What is bacterial vaginosis?
Bacterial vaginosis (BV) is the most common cause of vaginal discharge that occurs in reproductive age women (women who have not gone through menopause yet). Up to a third of US women have bacterial vaginosis, and the number is somewhat higher amongst African-Americans, where up to one-half of women can have BV. Bacterial vaginosis does not usually cause serious health problems, but is treated more aggressively in pregnant women due to a possible link with preterm delivery.
What causes bacterial vaginosis?
Bacteria are a natural part of the vagina. For some reason, something upsets the normal balance of bacteria. Some of the bacteria can grow too rapidly and cause an imbalance. Also, not having enough of the right type of protective bacteria can contribute to the problem (the protective bacteria keep the BV bacteria from increasing in number).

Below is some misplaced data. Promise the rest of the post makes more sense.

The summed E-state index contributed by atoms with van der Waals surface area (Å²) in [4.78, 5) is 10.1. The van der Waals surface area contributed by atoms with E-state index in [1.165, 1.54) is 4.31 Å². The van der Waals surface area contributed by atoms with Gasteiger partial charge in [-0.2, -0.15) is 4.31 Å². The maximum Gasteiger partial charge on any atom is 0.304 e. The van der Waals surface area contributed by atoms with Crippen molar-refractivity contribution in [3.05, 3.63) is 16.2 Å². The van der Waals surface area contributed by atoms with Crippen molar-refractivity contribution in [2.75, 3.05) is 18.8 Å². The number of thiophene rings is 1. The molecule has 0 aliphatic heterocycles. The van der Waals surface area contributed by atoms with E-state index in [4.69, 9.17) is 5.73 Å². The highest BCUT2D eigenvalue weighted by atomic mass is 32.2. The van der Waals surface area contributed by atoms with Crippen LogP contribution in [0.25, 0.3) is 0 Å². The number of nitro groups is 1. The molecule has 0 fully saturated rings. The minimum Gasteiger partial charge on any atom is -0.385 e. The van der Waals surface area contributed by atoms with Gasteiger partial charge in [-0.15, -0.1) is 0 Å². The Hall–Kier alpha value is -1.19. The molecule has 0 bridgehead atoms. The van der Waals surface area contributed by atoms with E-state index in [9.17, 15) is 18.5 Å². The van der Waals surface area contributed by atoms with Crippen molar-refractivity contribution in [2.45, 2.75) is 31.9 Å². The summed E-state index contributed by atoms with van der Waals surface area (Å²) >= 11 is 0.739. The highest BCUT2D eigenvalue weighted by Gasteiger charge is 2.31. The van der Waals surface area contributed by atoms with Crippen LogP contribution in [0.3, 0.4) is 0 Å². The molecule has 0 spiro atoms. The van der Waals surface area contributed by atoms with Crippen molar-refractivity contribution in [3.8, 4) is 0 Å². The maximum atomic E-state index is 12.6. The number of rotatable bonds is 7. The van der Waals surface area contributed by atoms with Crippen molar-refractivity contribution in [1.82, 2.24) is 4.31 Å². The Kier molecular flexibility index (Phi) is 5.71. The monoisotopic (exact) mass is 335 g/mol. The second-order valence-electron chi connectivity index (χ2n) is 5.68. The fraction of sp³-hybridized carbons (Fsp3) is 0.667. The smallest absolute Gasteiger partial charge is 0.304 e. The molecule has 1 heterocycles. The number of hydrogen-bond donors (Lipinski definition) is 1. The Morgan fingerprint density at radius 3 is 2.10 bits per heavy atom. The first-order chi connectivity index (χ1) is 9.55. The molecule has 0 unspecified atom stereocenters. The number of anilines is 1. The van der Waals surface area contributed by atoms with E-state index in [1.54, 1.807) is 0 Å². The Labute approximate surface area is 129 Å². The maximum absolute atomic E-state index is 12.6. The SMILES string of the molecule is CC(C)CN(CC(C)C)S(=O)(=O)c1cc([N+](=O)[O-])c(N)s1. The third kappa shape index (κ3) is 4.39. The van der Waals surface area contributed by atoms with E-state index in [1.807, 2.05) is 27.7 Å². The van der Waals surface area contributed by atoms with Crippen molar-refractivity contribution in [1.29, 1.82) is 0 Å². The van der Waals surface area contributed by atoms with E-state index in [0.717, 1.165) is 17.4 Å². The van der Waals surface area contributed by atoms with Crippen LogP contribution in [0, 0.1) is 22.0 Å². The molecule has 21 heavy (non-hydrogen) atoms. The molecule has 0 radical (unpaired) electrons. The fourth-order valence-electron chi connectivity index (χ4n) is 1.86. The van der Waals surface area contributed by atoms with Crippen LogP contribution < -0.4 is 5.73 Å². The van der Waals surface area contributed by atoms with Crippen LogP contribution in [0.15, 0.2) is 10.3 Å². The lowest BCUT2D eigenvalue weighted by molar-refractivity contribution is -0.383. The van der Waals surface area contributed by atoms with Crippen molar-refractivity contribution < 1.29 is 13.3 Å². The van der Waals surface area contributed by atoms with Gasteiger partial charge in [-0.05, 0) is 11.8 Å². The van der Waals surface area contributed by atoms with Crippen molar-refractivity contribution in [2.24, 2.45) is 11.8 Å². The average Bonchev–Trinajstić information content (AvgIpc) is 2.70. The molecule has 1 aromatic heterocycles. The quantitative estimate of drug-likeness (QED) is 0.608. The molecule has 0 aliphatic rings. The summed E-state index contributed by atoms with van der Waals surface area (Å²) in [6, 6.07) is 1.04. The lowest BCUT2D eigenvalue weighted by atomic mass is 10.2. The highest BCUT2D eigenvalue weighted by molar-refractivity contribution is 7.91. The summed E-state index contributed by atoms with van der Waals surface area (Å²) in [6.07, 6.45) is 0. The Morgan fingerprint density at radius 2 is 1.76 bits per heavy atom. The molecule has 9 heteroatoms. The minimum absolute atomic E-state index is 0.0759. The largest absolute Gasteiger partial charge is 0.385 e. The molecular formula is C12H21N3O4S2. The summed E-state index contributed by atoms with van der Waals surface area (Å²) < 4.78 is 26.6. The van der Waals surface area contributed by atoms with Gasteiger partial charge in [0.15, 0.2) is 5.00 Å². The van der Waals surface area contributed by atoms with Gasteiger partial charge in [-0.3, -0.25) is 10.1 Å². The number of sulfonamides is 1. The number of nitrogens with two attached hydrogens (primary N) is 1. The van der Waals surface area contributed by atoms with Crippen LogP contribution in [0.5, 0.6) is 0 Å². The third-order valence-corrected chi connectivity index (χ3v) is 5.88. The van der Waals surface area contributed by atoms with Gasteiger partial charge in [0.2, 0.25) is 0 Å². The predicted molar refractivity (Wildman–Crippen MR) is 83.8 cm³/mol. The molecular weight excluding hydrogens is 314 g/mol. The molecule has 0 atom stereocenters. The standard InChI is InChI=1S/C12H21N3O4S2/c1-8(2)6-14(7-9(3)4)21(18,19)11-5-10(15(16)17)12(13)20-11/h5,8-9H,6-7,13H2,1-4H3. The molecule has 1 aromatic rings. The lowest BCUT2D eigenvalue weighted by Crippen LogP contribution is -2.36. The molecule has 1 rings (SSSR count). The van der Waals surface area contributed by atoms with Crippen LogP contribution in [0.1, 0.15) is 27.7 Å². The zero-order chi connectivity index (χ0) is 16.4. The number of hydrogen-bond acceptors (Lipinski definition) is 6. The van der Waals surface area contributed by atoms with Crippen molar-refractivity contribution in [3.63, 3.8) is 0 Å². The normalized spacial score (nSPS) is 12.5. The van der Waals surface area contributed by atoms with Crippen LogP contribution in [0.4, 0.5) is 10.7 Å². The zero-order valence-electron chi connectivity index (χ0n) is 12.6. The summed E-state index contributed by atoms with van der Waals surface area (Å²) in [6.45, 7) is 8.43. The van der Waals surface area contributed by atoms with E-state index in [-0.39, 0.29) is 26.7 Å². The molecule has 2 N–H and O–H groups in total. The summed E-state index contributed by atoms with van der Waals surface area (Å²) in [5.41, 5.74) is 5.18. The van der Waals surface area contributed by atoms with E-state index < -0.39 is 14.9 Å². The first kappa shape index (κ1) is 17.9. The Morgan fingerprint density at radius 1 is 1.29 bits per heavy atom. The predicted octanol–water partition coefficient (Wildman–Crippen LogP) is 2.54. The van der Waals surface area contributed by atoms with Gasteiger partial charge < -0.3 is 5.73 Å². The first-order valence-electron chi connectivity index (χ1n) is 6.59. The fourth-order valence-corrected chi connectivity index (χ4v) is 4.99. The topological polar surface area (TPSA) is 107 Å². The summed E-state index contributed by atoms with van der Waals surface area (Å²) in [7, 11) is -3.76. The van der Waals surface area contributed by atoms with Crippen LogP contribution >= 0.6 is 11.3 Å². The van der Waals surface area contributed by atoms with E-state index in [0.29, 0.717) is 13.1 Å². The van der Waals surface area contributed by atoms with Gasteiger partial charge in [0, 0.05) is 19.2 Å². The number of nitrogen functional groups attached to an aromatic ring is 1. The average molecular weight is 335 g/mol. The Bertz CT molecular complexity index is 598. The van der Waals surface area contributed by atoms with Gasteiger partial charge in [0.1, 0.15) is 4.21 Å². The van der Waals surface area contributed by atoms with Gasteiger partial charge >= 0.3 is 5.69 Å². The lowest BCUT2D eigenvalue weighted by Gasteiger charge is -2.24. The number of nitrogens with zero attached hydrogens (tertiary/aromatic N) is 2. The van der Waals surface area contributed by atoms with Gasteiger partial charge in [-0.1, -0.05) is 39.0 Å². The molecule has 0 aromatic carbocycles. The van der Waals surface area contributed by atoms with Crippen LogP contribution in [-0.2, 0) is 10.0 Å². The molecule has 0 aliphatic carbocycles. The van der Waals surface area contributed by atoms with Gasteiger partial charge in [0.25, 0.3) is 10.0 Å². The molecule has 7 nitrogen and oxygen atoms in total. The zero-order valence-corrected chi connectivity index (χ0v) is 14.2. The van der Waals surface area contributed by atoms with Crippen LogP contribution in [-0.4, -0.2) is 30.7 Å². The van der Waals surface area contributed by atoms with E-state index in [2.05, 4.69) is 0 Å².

What are the symptoms of bacterial vaginosis?
Between half to 75% of the women who have BV do not have any symptoms, and typically women who do not have symptoms do not need to be treated.
Common symptoms of BV include:
- Off-white or grey discharge
- Discharge that smells "fishy"
- "Fishy" smell that is strongest after sex or during the menstrual cycle
Symptoms of an itchy or sore vagina are rarely due to bacterial vaginosis. Because BV has symptoms that are similar to other infections, it is important that you visit your health care provider if you think you have an infection in your vagina.